Two sculptures in Alta Lake Park are each year adorned with new poetry written about Whistler and shared with anyone using the park. As a place where the lyrical takes its worthwhile place as public art, it has few equals.
The Poet's Pause Competition, now in its ninth year, and the Mayor's Poetry Challenge competition, now in its third year, find poems to cover the sculptures.
The competitions are run in April to celebrate National Poetry Month, with the two winning poems displayed each summer. They stay up for passersby to read for the next year.
This year's winners are Caroline Carter for Drew Drive, written on the theme of togetherness, and Sandra Cairns for The Way of the Listeners, written on the theme of listening.
Carter's voice gives off a warm delight with the fact that she has won. She lives in Vancouver but her ties to Whistler grew out of her childhood.
"My grandmother moved to Whistler and loved it and ended up buying a cabin on Drew Drive (in Creekside). It used to be the old sleeping quarters for the Whistler firemen, I think," she recalls.
"And she bought the empty lot next door as well on the grounds that she wanted to create a huge garden, with a swing set for all the grandchildren to play with. That's why we spent all our summers and Christmases in Whistler."
She and her siblings would jump into nearby Nita Lake.
Later, as a young adult she lived at the cabin for several years, and it will be forever connected with the bittersweet memories of her grandmother's last few weeks.
"The poem is a tribute to my grandma, for sure, but broadly it's also about those spaces that we go to to reconnect with people who aren't there anymore," Carter says.
"I actually wrote the poem several years ago and I thought of it because I was lying in the garden that my grandma had built for us. When she got older she got esophageal cancer so she decided to spend her last few weeks in Whistler. We brought her there, the whole family did, and we spent her last days enjoying Whistler and this space that she created for her family."
Cairns was not available to discuss her winning poem.
Mayor Nancy Wilhelm-Morden says she enjoyed this year's competition.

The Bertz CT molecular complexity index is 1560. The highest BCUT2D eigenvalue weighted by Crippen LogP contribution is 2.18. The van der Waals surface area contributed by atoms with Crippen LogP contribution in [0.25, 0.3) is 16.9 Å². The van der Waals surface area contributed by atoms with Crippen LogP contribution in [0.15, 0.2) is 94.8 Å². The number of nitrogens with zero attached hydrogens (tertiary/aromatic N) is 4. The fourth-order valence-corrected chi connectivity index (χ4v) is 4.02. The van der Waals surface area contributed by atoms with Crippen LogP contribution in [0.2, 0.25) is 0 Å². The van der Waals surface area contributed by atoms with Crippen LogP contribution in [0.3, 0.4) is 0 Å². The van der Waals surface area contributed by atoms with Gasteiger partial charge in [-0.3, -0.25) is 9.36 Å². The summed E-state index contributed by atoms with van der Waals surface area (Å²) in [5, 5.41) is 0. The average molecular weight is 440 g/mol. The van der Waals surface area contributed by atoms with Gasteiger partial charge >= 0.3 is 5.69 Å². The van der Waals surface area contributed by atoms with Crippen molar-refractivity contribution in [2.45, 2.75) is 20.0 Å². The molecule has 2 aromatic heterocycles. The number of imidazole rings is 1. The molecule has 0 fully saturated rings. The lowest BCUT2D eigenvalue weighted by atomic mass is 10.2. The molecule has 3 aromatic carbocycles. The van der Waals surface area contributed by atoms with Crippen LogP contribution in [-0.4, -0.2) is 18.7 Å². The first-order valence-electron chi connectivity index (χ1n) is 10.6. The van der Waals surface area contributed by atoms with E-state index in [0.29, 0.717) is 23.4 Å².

"I very much enjoy reading the winners and poems in council meetings, we are further celebrating arts and culture and poetry in particular at the municipal level," she adds.
"Arts and culture generally are very important components our community, particularly as we mature and diversify. The Poet's Pause and Mayor's Poetry Challenge are important components, in turn, of our arts and cultural program."
The mayor says her tastes run to "all kinds" of poetry.
"From the haiku to the epic," she says. "I am just a consumer of poetry, I have no expertise. But it seems the poems that win are really of an outstanding calibre from my layperson's perspective."
She was pleased that 56 poems were submitted by 26 poets from the Sea to Sky corridor, the Lower Mainland and even overseas, more than last year. Each winning poet gets a $200 prize.
"The fact that this had appeal to poets outside the corridor, I thought that was quite remarkable," Wilhelm-Morden says.
Drew Drive by Caroline Carter (first eight lines)
Along the faded line of yellow paint,
that lines this summer land of lakes,
New footprints and tires leave their mark,
and wildflowers sustain.
Sun-spun fluff of cottonwood,
Drifts lazily on the wind.
The air born from this garden
was the last my grandma took in.
The Way of the Listeners by Sandra Cairns (first seven lines)
The Way of the Shore Listeners
is to lean into the lake on hollow staffs,
sounding the spangled waters
between the stones of lake bottom stories
and the torn surface of old waves' song
for the soft mudded step
of the Lakebed Listeners.
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